If you want to divide data into 16 groups, having 0 degree in the middle, why are you writing `for m in range (0,3600,225)`

?

```
>>> [x/10. for x in range(0,3600,225)]
[0.0, 22.5, 45.0, 67.5, 90.0, 112.5, 135.0, 157.5, 180.0, 202.5, 225.0, 247.5,
270.0, 292.5, 315.0, 337.5]
## this sectors are not the ones you want!
```

I would say you should start with `for m in range (-1125,36000,2250)`

(note that now I am using a 100 factor instead of 10), that would give you the groups you want...

```
wind_sectors = [x/100.0 for x in range(-1125,36000,2250)]
for m in wind_sectors:
#DO THINGS
```

I have to say I don't really understand your script and the goal of it...
To deal with circle degrees, I would suggest something like:

- a condition, where you put your problematic data, i.e., the one where you have to deal with the transition around zero;
- a condition where you put all the other data.

For example, in this case, I am printing all the elements from my array that belong to each sector:

```
import numpy
def wind_sectors(a_array, nsect = 16):
step = 360./nsect
init = step/2
sectores = [x/100.0 for x in range(int(init*100),36000,int(step*100))]
a_array[a_array<0] = a_arraya_array[a_array<0]+360
for i, m in enumerate(sectores):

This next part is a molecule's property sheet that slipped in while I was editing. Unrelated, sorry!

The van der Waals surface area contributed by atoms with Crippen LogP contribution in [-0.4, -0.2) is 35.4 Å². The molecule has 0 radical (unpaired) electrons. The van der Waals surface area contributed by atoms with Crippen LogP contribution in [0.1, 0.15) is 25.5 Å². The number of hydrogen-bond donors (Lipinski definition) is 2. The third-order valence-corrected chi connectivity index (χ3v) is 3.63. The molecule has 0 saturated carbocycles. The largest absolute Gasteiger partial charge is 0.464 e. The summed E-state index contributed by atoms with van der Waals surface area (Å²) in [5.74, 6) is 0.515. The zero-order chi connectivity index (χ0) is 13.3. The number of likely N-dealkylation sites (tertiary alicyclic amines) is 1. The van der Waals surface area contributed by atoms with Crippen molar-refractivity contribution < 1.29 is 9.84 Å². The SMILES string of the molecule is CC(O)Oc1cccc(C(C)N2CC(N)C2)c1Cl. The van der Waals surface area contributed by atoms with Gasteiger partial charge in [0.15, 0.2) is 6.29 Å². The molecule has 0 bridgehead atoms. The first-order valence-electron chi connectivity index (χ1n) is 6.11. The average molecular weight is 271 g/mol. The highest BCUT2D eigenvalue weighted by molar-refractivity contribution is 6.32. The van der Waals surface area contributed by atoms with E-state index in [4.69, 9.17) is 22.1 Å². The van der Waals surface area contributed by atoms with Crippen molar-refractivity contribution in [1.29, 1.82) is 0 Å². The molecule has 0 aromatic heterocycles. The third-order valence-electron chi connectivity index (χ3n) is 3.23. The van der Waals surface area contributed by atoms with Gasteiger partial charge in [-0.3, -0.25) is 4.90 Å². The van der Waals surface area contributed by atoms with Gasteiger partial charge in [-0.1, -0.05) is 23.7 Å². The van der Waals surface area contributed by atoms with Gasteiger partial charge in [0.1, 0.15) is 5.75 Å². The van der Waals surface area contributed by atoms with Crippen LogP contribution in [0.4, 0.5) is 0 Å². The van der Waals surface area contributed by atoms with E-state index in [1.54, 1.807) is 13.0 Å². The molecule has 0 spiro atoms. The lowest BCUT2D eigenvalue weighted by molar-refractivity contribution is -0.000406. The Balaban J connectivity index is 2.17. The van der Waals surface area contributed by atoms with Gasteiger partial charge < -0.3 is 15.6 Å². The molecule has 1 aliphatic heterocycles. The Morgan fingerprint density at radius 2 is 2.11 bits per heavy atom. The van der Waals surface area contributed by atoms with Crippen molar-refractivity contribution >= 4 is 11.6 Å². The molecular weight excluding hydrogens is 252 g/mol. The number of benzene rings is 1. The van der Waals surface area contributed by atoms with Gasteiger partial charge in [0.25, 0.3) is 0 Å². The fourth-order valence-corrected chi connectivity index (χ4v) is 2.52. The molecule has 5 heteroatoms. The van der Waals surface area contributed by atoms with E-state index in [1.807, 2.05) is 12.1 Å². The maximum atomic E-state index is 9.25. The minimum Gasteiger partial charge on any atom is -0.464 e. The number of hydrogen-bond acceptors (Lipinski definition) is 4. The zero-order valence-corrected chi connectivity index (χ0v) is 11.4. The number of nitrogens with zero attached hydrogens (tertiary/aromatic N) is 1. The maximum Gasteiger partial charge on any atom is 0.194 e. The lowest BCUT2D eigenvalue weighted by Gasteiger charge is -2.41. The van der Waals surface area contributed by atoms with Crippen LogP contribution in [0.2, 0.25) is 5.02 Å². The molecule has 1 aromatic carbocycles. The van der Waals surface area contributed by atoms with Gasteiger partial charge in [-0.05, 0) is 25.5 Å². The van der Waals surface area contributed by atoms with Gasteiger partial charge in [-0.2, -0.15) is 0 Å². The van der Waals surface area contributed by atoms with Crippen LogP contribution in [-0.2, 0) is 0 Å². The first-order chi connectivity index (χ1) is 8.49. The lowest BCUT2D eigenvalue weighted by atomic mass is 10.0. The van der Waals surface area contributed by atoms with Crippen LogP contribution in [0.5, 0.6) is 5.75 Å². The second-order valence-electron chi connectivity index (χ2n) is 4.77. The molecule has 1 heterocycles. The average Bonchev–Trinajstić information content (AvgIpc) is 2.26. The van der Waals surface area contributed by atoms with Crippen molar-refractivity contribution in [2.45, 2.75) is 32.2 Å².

print 'Sector'+str(i)+'(max_threshold = '+str(m)+')'
if i == 0:
for b in a_array:
if b <= m or b > sectores[-1]:
print b
else:
for b in a_array:
if b <= m and b > sectores[i-1]:
print b
return "it works!"
# TESTING IF THE FUNCTION IS WORKING:
a = numpy.array([2,67,89,3,245,359,46,342])
print wind_sectors(a, 16)
# WITH NDARRAYS:
b = numpy.array([[250,31,27,306], [142,54,260,179], [86,93,109,311]])
print wind_sectors(b.flat[:], 16)
```

**about** `flat`

**and** `reshape`

**functions:**

```
>>> a = numpy.array([[0,1,2,3], [4,5,6,7], [8,9,10,11]])
>>> original = a.shape
>>> b = a.flat[:]
>>> c = b.reshape(original)
>>> a
array([[ 0, 1, 2, 3],
[ 4, 5, 6, 7],
[ 8, 9, 10, 11]])
>>> b
array([ 0, 1, 2, 3, 4, 5, 6, 7, 8, 9, 10, 11])
>>> c
array([[ 0, 1, 2, 3],
[ 4, 5, 6, 7],
[ 8, 9, 10, 11]])
```

`a[numpy.where(a<0)]`

. This is exactly equivalent to`a[a<0]`

, but using`where`

will be slower, as it explicitly calculates an array of indicies instead of using a boolean array. – Joe Kington May 23 '12 at 13:52